A $1.4 billion proposal to replace the Richmond Coliseum and redevelop a broad swath of downtown remains secret as Mayor Levar Stoney’s administration enters its 14th month of negotiations with the nonprofit group that pitched the plans.
Reporters and residents have turned to the Virginia Freedom of Information Act to squeeze information out of the city about what Stoney has said could become the biggest economic development project in the city’s history. But those requests have met resistance.
The Stoney administration has responded with a carve-out under the state open records law meant to protect from public disclosure documents pertaining to negotiations that could hurt its bargaining position. The exemption is discretionary, meaning the city does not have to deploy it, but is choosing to, even after the mayor endorsed the plans in November.
Now, one of Stoney’s most persistent critics is challenging the city to defend its use of the provision in Richmond Circuit Court.
On Thursday, Paul Goldman filed a petition arguing the city cannot use the provision to shield the legal structure of NH District Corp., a nonprofit entity led by Dominion CEO Thomas F. Farrell II that submitted the lone response to the city’s request for proposals. He is asking the court to force the city to release the information.
Goldman asked for the details in writing last month, and the city’s Department of Economic Development denied his request, citing the clause. The Stoney administration told Goldman it “has not made a decision to ‘award or not award’” a contract to Farrell’s group, according to an email included in Goldman’s filing.
Matt Welch, a senior policy adviser in the Stoney administration, declined to comment on the matter, citing advice from the city attorney.
In an interview, Goldman said the information he requested would have no bearing on the city’s ability to negotiate. He said he believed the city was employing the exemption allowed under state law too broadly.
“If you take [the city’s] response literally, they’re saying giving me the title page of the proposal would adversely affect their bargaining position,” Goldman said. “The title page.”
Goldman’s filing comes five months after Stoney announced at a downtown news conference that his administration planned to move forward with NH District Corp.’s proposal by submitting it to the Richmond City Council for approval.
The plans call for a 17,500-seat arena that would replace the Richmond Coliseum; a 527-room high-rise hotel; more than 3,000 apartments, with 680 reserved for people earning less than the region’s median income; 790,000 square feet of office space; 275,000 square feet of retail and restaurant space; a $10 million renovation of the Blues Armory; and space for a new transfer plaza for GRTC Transit System bus riders. The plans also include infrastructure improvements in the roughly 10-block area north of Broad Street where the development would rise.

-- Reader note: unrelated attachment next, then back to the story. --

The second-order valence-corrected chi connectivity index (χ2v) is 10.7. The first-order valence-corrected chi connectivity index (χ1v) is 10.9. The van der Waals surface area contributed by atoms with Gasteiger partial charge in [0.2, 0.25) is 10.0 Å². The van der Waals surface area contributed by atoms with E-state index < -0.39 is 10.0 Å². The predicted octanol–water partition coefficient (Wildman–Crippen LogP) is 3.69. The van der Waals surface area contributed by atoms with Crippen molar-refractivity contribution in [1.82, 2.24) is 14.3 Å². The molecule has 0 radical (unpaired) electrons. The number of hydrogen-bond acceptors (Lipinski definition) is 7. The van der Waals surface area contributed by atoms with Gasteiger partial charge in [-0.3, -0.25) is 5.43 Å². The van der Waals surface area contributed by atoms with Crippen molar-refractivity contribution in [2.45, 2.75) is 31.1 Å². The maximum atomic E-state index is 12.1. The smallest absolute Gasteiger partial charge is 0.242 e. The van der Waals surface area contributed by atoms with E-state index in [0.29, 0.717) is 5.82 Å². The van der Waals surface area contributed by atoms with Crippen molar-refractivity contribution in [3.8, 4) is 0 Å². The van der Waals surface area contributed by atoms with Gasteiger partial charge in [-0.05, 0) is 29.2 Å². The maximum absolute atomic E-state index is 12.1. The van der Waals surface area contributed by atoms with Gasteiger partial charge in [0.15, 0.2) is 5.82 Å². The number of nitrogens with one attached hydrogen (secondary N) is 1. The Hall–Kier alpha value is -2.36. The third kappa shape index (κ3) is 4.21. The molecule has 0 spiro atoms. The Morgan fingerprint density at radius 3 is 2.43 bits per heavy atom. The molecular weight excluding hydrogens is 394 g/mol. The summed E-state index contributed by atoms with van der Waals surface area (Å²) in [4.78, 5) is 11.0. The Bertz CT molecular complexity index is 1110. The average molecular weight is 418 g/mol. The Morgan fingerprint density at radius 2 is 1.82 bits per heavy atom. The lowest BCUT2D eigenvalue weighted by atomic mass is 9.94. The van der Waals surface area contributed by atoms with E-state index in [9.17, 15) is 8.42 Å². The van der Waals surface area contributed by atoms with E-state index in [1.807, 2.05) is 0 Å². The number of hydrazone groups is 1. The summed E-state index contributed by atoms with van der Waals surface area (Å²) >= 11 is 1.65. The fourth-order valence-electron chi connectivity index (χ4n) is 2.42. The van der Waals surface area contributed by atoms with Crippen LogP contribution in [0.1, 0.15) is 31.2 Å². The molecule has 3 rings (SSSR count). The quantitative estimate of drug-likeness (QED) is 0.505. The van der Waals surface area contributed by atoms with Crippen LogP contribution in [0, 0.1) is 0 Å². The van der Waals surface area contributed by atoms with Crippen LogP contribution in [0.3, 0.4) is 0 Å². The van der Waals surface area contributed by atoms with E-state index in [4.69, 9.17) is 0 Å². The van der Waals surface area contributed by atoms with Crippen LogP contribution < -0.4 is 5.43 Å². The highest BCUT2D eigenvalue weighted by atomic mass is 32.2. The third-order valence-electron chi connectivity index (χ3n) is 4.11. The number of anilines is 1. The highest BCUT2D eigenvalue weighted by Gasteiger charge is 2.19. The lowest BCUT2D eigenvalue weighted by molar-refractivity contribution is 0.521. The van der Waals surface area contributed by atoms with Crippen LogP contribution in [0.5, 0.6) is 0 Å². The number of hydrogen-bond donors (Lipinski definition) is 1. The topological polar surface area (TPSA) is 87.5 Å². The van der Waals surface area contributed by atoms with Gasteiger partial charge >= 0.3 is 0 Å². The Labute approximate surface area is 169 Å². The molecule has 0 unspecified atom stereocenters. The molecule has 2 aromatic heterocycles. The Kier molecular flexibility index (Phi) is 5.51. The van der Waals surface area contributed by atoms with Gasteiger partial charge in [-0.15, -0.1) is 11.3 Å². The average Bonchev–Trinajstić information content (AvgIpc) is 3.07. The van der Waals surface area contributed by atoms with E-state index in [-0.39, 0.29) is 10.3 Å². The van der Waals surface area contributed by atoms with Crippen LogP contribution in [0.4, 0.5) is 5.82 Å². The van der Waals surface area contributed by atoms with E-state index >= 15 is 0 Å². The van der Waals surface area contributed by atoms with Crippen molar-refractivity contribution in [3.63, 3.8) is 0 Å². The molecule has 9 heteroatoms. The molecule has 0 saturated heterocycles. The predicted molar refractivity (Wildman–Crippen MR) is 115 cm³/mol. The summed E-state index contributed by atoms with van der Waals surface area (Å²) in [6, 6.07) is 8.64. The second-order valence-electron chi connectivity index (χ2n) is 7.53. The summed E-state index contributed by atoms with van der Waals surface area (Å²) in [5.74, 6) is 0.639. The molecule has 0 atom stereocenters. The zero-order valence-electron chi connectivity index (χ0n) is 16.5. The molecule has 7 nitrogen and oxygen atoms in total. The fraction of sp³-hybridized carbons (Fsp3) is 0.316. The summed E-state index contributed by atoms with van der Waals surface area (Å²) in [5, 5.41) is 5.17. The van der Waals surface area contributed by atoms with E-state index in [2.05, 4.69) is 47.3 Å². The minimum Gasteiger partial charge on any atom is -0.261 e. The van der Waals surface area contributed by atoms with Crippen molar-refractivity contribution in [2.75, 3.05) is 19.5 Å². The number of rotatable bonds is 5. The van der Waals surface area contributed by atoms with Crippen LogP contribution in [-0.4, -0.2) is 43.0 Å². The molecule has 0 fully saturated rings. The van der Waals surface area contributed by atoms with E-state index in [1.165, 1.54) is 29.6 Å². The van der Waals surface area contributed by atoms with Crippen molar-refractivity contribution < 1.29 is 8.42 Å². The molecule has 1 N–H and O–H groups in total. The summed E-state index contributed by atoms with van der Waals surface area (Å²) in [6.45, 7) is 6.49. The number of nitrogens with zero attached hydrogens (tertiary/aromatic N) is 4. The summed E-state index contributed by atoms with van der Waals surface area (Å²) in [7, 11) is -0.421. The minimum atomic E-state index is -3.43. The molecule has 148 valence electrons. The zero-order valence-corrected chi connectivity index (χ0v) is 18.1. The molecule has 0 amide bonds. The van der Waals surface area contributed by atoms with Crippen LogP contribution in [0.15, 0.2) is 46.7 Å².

Stoney has said the project will create 21,000 jobs, including 9,000 after construction is completed, and provide more than $300 million in business for minority-owned contractors. He has touted a report by a consultant his administration hired that estimates the project could generate $1.2 billion in tax revenue beyond what is necessary to pay for it over 30 years.
Since announcing his support, Stoney has refused to release the full proposal and fought to keep it secret.
Late last year, his administration fended off a separate legal challenge stemming from a Freedom of Information Act request that it denied. A resident asked for a copy of the full proposal; the city said releasing it would hurt its bargaining position.
A Richmond General District Court judge sided with the Stoney administration at a hearing in December, but the resident who brought the challenge is appealing the decision.
This isn’t Goldman’s first brush with Stoney. In 2017, Goldman led a petition drive with the Richmond Crusade for Voters for a ballot referendum on a City Charter change. Called the schools modernization referendum, it required Stoney to assemble a fully funded facilities plan for Richmond Public Schools or say it couldn’t be done.
Stoney, who said he opposed the referendum, released a plan in response to the charter change at the end of last year. Goldman said in response that Stoney had not fulfilled what the charter change required of him.
Goldman is a former law partner of one of Stoney’s opponents in the 2016 mayoral race: Joe Morrissey, who has served as a delegate and as Richmond commonwealth’s attorney. He is also a former adviser to one of Stoney’s predecessors, L. Douglas Wilder.
A hearing is not yet scheduled on the matter.